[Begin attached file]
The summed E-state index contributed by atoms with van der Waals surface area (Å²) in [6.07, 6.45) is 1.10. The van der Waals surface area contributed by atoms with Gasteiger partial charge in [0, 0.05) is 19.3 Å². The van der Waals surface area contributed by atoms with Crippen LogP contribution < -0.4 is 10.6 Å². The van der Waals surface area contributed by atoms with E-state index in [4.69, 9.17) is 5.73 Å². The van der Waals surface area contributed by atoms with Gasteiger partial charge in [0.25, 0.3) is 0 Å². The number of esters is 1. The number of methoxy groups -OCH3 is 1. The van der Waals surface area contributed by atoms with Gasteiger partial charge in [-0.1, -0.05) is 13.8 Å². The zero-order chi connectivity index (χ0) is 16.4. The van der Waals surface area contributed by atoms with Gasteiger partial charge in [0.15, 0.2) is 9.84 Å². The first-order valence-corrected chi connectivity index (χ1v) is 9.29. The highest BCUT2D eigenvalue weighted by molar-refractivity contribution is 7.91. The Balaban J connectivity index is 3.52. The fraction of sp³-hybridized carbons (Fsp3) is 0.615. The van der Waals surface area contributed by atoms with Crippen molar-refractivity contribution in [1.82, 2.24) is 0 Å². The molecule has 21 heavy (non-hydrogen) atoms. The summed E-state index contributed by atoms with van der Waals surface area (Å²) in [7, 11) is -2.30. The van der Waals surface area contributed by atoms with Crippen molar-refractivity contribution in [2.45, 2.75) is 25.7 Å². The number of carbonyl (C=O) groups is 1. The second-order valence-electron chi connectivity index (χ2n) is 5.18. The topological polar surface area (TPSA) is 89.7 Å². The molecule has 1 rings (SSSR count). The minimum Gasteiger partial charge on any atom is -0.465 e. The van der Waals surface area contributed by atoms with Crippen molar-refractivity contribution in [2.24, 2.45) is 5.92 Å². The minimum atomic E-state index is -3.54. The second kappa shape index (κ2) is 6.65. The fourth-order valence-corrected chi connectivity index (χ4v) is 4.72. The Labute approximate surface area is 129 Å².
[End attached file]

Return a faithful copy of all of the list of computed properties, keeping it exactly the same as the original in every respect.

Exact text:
The summed E-state index contributed by atoms with van der Waals surface area (Å²) in [6.07, 6.45) is 1.10. The van der Waals surface area contributed by atoms with Gasteiger partial charge in [0, 0.05) is 19.3 Å². The van der Waals surface area contributed by atoms with Crippen LogP contribution < -0.4 is 10.6 Å². The van der Waals surface area contributed by atoms with E-state index in [4.69, 9.17) is 5.73 Å². The van der Waals surface area contributed by atoms with Gasteiger partial charge in [0.25, 0.3) is 0 Å². The number of esters is 1. The number of methoxy groups -OCH3 is 1. The van der Waals surface area contributed by atoms with Gasteiger partial charge in [-0.1, -0.05) is 13.8 Å². The zero-order chi connectivity index (χ0) is 16.4. The van der Waals surface area contributed by atoms with Gasteiger partial charge in [0.15, 0.2) is 9.84 Å². The first-order valence-corrected chi connectivity index (χ1v) is 9.29. The highest BCUT2D eigenvalue weighted by molar-refractivity contribution is 7.91. The Balaban J connectivity index is 3.52. The fraction of sp³-hybridized carbons (Fsp3) is 0.615. The van der Waals surface area contributed by atoms with Crippen molar-refractivity contribution in [1.82, 2.24) is 0 Å². The molecule has 21 heavy (non-hydrogen) atoms. The summed E-state index contributed by atoms with van der Waals surface area (Å²) in [7, 11) is -2.30. The van der Waals surface area contributed by atoms with Crippen molar-refractivity contribution in [2.45, 2.75) is 25.7 Å². The number of carbonyl (C=O) groups is 1. The second-order valence-electron chi connectivity index (χ2n) is 5.18. The topological polar surface area (TPSA) is 89.7 Å². The molecule has 1 rings (SSSR count). The minimum Gasteiger partial charge on any atom is -0.465 e. The van der Waals surface area contributed by atoms with Crippen molar-refractivity contribution in [2.24, 2.45) is 5.92 Å². The minimum atomic E-state index is -3.54. The second kappa shape index (κ2) is 6.65. The fourth-order valence-corrected chi connectivity index (χ4v) is 4.72. The Labute approximate surface area is 129 Å².